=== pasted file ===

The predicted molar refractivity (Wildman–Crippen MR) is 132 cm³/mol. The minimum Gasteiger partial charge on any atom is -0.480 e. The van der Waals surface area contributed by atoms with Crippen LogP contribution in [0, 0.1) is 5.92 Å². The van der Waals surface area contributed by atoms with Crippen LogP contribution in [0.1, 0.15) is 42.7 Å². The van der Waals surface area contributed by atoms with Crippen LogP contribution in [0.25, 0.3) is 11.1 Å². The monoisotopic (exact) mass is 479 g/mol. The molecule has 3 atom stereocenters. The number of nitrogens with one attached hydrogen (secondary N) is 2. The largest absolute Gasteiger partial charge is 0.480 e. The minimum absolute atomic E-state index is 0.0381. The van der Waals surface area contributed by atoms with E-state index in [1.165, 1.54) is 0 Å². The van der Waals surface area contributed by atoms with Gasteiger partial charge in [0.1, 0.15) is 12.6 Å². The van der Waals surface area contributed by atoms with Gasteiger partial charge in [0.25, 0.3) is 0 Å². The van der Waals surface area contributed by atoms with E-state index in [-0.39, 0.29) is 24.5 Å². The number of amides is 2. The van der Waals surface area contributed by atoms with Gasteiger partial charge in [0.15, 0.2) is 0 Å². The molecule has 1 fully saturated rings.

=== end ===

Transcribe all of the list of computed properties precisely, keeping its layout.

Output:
The predicted molar refractivity (Wildman–Crippen MR) is 132 cm³/mol. The minimum Gasteiger partial charge on any atom is -0.480 e. The van der Waals surface area contributed by atoms with Crippen LogP contribution in [0, 0.1) is 5.92 Å². The van der Waals surface area contributed by atoms with Crippen LogP contribution in [0.1, 0.15) is 42.7 Å². The van der Waals surface area contributed by atoms with Crippen LogP contribution in [0.25, 0.3) is 11.1 Å². The monoisotopic (exact) mass is 479 g/mol. The molecule has 3 atom stereocenters. The number of nitrogens with one attached hydrogen (secondary N) is 2. The largest absolute Gasteiger partial charge is 0.480 e. The minimum absolute atomic E-state index is 0.0381. The van der Waals surface area contributed by atoms with E-state index in [1.165, 1.54) is 0 Å². The van der Waals surface area contributed by atoms with Gasteiger partial charge in [0.1, 0.15) is 12.6 Å². The van der Waals surface area contributed by atoms with Gasteiger partial charge in [0.25, 0.3) is 0 Å². The van der Waals surface area contributed by atoms with E-state index in [-0.39, 0.29) is 24.5 Å². The number of amides is 2. The van der Waals surface area contributed by atoms with Gasteiger partial charge in [0.15, 0.2) is 0 Å². The molecule has 1 fully saturated rings.